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Could I Face Criminal Charges for Violating the Move Over Law in Illinois?

 Posted on April 11, 2023 in Traffic violations

IL defense lawyerThere is an ongoing effort in Illinois to better educate drivers about navigating emergency zones. Just last month, a semi-truck blew through a construction zone and plowed into the back of an Illinois State Trooper’s car. There are an increasing number of crashes involving Scott’s law violations commonly referred to as the “Move over Law,” which is designed to protect first responders and other emergency personnel stopped on the side of the road. Depending on the circumstances of this traffic violation it could be considered a criminal offense.

What Constitutes an Authorized Emergency Vehicle?

Under Scott’s Law, when other cars approach a stationary police or emergency vehicle on the side of the road that has its emergency lights on, other vehicles must proceed with caution. The law has evolved and requires that motorists move over when they are approaching any disabled vehicle with its hazard lights on. Vehicles that are commonly classified as authorized emergency vehicles include the following:

  • Police vehicle
  • Ambulance
  • Fire station vehicles
  • Tow truck
  • Pound vehicle
  • Maintenance vehicles
  • Construction vehicles
  • Municipal vehicles


Under Scott’s Law, drivers who fail to drive with care around emergency vehicles when emergency lights or disabled vehicles have their flashing lights on can be prosecuted. Penalties vary depending on whether or not a property is damaged or worse if someone is injured or killed because you failed to move over. In such cases, you could be facing criminal charges. Here are some of the legal repercussions for violating the “Move over Law:”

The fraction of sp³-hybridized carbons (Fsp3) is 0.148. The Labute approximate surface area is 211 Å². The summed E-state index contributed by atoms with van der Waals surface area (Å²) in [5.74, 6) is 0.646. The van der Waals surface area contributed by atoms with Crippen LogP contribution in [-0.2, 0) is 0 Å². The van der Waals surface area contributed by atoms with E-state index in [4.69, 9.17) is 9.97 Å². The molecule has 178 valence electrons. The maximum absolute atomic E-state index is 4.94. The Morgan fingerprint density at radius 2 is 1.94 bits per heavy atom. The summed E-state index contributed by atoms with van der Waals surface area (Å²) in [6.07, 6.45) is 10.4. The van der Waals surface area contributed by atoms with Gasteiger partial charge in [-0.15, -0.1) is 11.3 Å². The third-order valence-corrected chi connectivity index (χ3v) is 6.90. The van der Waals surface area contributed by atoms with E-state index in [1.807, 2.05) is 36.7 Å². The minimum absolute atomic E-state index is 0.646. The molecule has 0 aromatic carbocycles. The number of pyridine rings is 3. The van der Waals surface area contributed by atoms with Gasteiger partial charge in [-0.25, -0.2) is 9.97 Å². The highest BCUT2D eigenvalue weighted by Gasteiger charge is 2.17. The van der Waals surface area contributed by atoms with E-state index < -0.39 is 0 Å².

• A conviction for violating Scott’s law that leads to personal injury or death is punishable by one to three years behind bars.
  • Causing damage to another vehicle could lead to one year in jail and you could lose your driver’s license for three months to a year.
  • The driver’s license will be suspended for a longer period of time if the driver caused injury or death.
  • First-time offenders could see a fine of $250 up to $10,000 or more.
  • For second-time offenders, the fine is $750 up to $10,000 or more.

Contact an Elgin, IL, Criminal Defense Lawyer

If you are caught violating Scott’s law and it leads to someone’s injuries or death you need an experienced Kane County criminal defense attorney who can help you minimize the legal consequences. At The Law Office of Brian J. Mirandola, we will discuss your case and give you an honest assessment. Call 847-488-0889 for a free consultation.


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